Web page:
As Lawsuits and Losses Pile Up, Bayer Seeks to Demonstrate Transparency

Bayer says it will open laboratory studies of new pesticides to outside observers amid mounting legal challenges.

Feb. 21, 2020
By Claudie Benjamin

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Bayer, the multi­na­tional phar­ma­ceu­ti­cal and agri­cul­ture giant, has announced a new trans­parency ini­tia­tive that will allow the pub­lic to visit one of its lab­o­ra­to­ries where pes­ti­cide safety tests are done.

The move comes as jurors in a Delaware fed­eral court awarded $265 mil­lion to a Missouri farmer who con­tended that a Bayer pes­ti­cide, dicamba, dam­aged sup­pos­edly resis­tant crops after being blown onto them by the wind. Bayer said it plans to appeal the rul­ing.

(Visitors will be able to observe) one real reg­u­la­tory safety study in depth which will be con­ducted at one field loca­tion and one ana­lyt­ics lab.- Charlotte Morr, crop sci­ence data trans­parency man­ager at Bayer

The com­pany also faces more than 140 addi­tional law­suits related to dicamba in the American Midwest alone and is already in the process of set­tling thou­sands of law­suits related to Roundup, the for­merly pop­u­lar weed­killer, which has since been sus­pected of caus­ing can­cer.

Both Roundup and dicamba are prod­ucts of Monsanto, which was pur­chased by Bayer in 2018.

See Also: Europe Okays Controversial Weed Killer

By expand­ing the scope of our efforts in trans­parency, we are rein­forc­ing our com­mit­ment to con­tin­u­ally rais­ing the bar on trans­parency stan­dards around our agri­cul­tural inno­va­tions in every area where we work,” Bob Reiter, Bayer’s head of research and devel­op­ment in its crop sci­ence depart­ment, said in a press release.

Starting in April 2020, the pub­lic will be able to visit Bayer’s labs and test fields in Monheim, Germany, to observe the company’s sci­en­tists con­duct lab­o­ra­tory stud­ies, which are required for reg­u­la­tory approval of new pes­ti­cides.

“[Visitors will be able to observe] one real reg­u­la­tory safety study in depth which will be con­ducted at one field loca­tion and one ana­lyt­ics lab,” Charlotte Morr, the crop sci­ence data trans­parency man­ager at Bayer, said. The pro­gram will show the process of safety test­ing under good lab­o­ra­tory prac­tice’ con­di­tions with the involve­ment of qual­ity assur­ance staff.”

Visitors at the upcom­ing pro­gram will observe how a spe­cific Bayer pes­ti­cide will be applied for a reg­u­la­tory study, accord­ing to good lab­o­ra­tory prac­tice” stan­dards – an inter­na­tion­ally rec­og­nized sys­tem for qual­ity con­trol mea­sures used in non-clin­i­cal exper­i­ments.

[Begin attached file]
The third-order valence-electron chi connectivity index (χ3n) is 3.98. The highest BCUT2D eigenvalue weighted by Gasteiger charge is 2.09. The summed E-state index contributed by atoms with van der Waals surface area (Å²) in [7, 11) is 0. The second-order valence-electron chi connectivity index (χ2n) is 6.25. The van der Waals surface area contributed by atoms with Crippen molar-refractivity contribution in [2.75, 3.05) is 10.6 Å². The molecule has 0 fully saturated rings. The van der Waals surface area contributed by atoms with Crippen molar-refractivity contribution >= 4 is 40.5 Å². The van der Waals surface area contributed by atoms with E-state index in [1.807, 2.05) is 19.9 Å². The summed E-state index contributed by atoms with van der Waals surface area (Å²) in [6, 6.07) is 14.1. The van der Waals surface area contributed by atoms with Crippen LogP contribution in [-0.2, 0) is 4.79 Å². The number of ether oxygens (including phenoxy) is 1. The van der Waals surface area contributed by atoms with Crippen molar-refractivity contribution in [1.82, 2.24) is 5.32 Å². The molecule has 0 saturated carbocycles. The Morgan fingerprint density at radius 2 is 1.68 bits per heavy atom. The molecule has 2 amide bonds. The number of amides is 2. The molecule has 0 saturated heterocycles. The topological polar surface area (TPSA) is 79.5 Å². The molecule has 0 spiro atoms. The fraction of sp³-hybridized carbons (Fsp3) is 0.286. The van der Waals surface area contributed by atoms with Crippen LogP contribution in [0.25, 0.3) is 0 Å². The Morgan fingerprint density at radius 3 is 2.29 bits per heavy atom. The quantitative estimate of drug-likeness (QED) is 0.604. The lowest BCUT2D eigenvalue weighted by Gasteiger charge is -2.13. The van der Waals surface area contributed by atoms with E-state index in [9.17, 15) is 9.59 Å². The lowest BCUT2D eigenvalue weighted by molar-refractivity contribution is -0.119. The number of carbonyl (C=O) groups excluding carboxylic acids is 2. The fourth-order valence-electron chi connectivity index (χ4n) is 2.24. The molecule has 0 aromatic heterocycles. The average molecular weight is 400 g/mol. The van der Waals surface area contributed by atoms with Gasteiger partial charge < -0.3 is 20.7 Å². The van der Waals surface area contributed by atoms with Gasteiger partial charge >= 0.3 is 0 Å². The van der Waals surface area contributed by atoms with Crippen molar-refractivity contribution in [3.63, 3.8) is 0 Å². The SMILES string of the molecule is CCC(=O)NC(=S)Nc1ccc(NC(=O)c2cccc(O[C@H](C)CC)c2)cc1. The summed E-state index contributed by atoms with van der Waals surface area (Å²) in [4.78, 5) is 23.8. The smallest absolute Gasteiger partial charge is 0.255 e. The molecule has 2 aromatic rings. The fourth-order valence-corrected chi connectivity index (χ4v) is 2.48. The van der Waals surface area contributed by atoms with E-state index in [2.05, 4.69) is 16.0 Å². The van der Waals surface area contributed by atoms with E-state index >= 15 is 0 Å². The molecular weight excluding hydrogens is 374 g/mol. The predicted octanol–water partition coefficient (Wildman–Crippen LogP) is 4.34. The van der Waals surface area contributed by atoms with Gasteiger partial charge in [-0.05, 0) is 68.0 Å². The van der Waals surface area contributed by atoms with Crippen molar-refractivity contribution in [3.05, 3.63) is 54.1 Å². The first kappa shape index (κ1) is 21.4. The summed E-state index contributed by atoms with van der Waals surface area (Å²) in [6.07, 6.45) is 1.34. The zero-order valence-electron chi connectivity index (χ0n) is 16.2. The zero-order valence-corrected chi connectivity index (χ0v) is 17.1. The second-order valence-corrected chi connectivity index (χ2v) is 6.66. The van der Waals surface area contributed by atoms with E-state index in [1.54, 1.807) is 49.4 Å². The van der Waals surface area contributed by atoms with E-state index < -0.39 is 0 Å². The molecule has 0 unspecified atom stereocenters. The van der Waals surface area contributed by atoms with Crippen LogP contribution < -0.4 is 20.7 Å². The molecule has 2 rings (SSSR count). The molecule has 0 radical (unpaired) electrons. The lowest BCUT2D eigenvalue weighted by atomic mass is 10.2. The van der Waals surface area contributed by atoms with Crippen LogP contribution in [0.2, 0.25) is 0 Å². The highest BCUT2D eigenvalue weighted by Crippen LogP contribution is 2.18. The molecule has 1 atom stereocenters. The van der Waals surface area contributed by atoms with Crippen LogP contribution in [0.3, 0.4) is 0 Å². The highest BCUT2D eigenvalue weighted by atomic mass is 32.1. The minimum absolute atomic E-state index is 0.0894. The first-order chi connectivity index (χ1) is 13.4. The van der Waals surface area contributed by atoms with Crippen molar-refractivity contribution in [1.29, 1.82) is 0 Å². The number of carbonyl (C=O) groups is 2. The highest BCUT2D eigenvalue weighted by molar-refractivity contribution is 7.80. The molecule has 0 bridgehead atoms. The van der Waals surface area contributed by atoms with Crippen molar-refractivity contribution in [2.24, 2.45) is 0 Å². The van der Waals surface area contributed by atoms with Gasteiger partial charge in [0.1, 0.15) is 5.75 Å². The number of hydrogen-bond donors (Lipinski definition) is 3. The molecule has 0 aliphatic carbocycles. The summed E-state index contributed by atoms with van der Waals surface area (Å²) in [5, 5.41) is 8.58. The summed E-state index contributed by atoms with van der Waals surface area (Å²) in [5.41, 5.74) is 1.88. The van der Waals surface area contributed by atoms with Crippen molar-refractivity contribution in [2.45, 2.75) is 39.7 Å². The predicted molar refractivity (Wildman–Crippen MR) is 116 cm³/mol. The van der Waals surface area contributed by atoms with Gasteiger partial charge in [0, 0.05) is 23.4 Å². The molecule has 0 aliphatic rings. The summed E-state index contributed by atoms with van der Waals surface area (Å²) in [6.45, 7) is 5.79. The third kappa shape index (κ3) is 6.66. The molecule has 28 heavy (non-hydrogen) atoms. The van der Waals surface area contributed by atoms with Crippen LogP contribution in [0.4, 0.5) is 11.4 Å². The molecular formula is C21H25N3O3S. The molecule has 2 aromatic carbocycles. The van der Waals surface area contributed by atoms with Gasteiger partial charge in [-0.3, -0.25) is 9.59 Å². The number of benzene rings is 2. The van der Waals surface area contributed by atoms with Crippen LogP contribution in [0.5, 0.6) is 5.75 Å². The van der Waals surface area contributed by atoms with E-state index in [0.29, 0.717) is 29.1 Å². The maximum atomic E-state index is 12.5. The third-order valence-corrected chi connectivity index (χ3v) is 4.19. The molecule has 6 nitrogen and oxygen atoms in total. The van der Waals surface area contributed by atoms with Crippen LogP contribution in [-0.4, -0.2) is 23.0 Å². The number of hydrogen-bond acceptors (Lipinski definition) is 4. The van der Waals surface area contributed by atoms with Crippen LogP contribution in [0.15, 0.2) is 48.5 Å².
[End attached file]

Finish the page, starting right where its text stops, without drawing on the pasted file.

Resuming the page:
The next day, pre­vi­ously har­vested crops will be ana­lyzed for pes­ti­cide residues in the lab. This is to ensure that the use of Bayer’s prod­ucts is safe for con­sumers when applied accord­ing to the label-instruc­tions.

Known as the OpenLabs ini­tia­tive, Bayer hopes that by open­ing up the process it can con­front the skep­ti­cism and lack of trust that farm­ers, sci­en­tists and the gen­eral pub­lic have long har­bored toward indus­try-funded stud­ies and sci­ence.

Sebastien Sauvé, a pro­fes­sor at the University of Montreal, is among those who have expressed wari­ness of the reli­a­bil­ity of indus­try-funded stud­ies, in gen­eral.

When perus­ing the sci­en­tific lit­er­a­ture on pes­ti­cides, it is dif­fi­cult to screen out what has been designed objec­tively and what has been funded by indus­try with a poten­tially biased intent,” he wrote in an op-ed in The Conversation. The recent oblig­a­tion of sci­en­tists to declare con­flicts of inter­est has been essen­tial to trust the results.”

Bayer can­not yet say which of its prod­ucts will be tested dur­ing the event because the tests have not been sched­uled yet.

Depending on the time of the year, the appli­ca­tion of a prod­uct or the har­vest of the crop will be pre­sented,” Morr said. In spring, it will be the prod­uct appli­ca­tion process.”

We are depen­dent on the weather con­di­tions and the growth stage of the plants,” she added. The process of test­ing is in the focus of the pro­gram rather than the crops or prod­ucts tested.”

Depending on how this first trial goes, Bayer may expand the pro­gram to other loca­tions. Bayer cur­rently oper­ates in 90 dif­fer­ent coun­tries, although not all of these loca­tions are involved with its agri­cul­tural activ­i­ties.

We will eval­u­ate the poten­tial to expand this pro­gram to other sites and study types based on the expe­ri­ences from our residue study pilot in Monheim,” Morr said. We are com­mit­ted to con­tin­u­ally enhanc­ing trans­parency stan­dards around the process used to assess the safety of our prod­ucts and we are also com­mit­ted to talk­ing openly about our inno­v­a­tive and sus­tain­able solu­tions in agri­cul­ture with the inter­ested pub­lic.”


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